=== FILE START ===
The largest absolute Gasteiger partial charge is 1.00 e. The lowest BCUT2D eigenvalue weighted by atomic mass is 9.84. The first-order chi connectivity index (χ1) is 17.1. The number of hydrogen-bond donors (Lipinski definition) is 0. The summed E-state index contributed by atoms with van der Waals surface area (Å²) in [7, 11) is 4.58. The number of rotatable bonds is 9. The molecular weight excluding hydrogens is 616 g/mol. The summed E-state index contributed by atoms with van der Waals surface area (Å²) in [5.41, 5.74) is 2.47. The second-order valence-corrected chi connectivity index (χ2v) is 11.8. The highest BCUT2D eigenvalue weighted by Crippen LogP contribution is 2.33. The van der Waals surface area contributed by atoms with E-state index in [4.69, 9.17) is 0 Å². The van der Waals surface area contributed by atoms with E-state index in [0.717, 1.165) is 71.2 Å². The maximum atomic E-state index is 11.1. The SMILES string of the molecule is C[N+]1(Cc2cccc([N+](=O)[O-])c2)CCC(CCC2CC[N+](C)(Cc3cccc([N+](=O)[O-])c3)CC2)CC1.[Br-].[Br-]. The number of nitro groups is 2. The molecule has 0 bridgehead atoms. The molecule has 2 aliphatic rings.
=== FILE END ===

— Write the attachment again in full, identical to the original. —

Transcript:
The largest absolute Gasteiger partial charge is 1.00 e. The lowest BCUT2D eigenvalue weighted by atomic mass is 9.84. The first-order chi connectivity index (χ1) is 17.1. The number of hydrogen-bond donors (Lipinski definition) is 0. The summed E-state index contributed by atoms with van der Waals surface area (Å²) in [7, 11) is 4.58. The number of rotatable bonds is 9. The molecular weight excluding hydrogens is 616 g/mol. The summed E-state index contributed by atoms with van der Waals surface area (Å²) in [5.41, 5.74) is 2.47. The second-order valence-corrected chi connectivity index (χ2v) is 11.8. The highest BCUT2D eigenvalue weighted by Crippen LogP contribution is 2.33. The van der Waals surface area contributed by atoms with E-state index in [4.69, 9.17) is 0 Å². The van der Waals surface area contributed by atoms with E-state index in [0.717, 1.165) is 71.2 Å². The maximum atomic E-state index is 11.1. The SMILES string of the molecule is C[N+]1(Cc2cccc([N+](=O)[O-])c2)CCC(CCC2CC[N+](C)(Cc3cccc([N+](=O)[O-])c3)CC2)CC1.[Br-].[Br-]. The number of nitro groups is 2. The molecule has 0 bridgehead atoms. The molecule has 2 aliphatic rings.